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Paul Hinton was so proud of his Hell Pizza store he had the company's logo tattooed on his neck.
He came to regret the decision after a dispute with bosses led to him losing the franchise - and hundreds of thousands of dollars.
Hinton is the latest in a line of Hell franchisees to complain about the chain's tactics.
He claims an employee was almost injured as the row turned nasty.
Hell Pizza director Warren Powell denied that and said he was forced to cancel Hinton's franchise agreement after he breached strict rules.
Hinton was involved with Hell for five years. He owned a franchise in Pukekohe, South Auckland, and helped to train new franchisees.
The problems began after he sold Powell a Hell-branded caravan used to sell pizzas at Warriors games and concerts at Mt Smart stadium.
Powell said the $60,000 he paid was too much and he agreed to the fee only because Hinton was a loyal franchisee. He also accused Hinton of withholding business contacts needed to run the caravan.
As the relationship soured, Hinton decided to sell the franchise to pursue other business ventures. He claims he had a buyer but the company scuppered the deal when it issued a notice terminating the franchise.
His lawyers decided the order was invalid and he continued to trade. The dispute came to a head when Powell turned up at the store on a busy Saturday night in April and removed hundreds of branded pizza boxes.
A staff member complained to police that he was nudged by Powell's car while trying to stop him from leaving.
Hinton added: "I was horrified. I didn't want the staff to put themselves in harm's way." The worker was uninjured and a police investigation found no offence had been committed.
Powell claimed the visit was amicable and he left enough pizza boxes for the store to stay open for the rest of the night.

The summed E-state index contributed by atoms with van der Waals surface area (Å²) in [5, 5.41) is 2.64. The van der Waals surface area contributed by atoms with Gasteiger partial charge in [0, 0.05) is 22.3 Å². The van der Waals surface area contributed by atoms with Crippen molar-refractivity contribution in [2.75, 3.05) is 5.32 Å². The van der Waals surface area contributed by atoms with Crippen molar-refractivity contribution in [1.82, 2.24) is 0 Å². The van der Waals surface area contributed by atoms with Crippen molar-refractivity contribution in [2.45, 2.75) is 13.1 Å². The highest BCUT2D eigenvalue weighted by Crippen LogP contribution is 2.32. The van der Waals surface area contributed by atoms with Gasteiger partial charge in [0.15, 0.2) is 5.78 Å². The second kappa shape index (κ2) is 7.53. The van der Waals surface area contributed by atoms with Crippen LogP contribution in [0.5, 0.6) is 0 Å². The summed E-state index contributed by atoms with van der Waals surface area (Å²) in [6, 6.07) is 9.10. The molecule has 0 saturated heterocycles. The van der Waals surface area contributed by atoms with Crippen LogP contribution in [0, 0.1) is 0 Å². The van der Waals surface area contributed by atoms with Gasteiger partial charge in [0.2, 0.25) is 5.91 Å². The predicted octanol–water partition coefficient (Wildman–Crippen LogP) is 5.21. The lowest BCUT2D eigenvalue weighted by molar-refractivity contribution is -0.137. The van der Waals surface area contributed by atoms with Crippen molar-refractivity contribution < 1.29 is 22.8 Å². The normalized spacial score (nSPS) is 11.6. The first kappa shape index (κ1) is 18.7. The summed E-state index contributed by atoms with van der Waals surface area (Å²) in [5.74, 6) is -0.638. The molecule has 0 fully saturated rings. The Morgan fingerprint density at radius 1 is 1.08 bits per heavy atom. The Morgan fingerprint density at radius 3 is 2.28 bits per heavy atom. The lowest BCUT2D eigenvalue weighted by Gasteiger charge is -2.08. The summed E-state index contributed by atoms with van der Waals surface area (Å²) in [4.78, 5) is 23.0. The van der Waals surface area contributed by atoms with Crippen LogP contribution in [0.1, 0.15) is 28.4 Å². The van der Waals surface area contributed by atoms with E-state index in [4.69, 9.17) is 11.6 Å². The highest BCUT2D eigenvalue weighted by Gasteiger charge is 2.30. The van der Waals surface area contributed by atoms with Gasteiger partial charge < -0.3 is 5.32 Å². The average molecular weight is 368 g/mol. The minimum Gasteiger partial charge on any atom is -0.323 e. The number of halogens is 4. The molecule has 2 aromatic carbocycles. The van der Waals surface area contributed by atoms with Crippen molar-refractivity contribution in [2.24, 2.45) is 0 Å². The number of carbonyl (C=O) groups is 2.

"We are not bitter, we just needed to move on. He couldn't keep trading as Hell."
Hinton said he decided to speak out after months of personal turmoil. "It was painful that they would go after such a loyal franchisee. It's like a bad dream. We were doing everything by the book. They tried to ruin us."
Hinton's tattoo has been modified to resemble barbed wire but he said the emotional damage would linger.
In the past few weeks his fiancee has left him, and his mother and business partner has suffered from the strain of losing the business.
Last year franchise holders Natasha and Benji Thorn claimed they lost more than $300,000 after being forced from their store in the Wellington suburb of Khandallah.
Other franchise holders have claimed they were being held to ransom by the stringent demands of their agreements.
Powell said he made no apology for taking a tough line. "We have a reputation for being pretty aggressive in the market because we take things so personally. My delivery could use some social skills, I shoot from the hip way too often," he said.
Tauranga-based franchise lawyer David Foster said Powell was within his rights to remove the pizza boxes. "Any franchiser has the right to protect the brand from a franchisee who no longer has the right to operate."
Franchise New Zealand magazine publisher Simon Lord said 1-2 per cent of franchise contracts ended in dispute.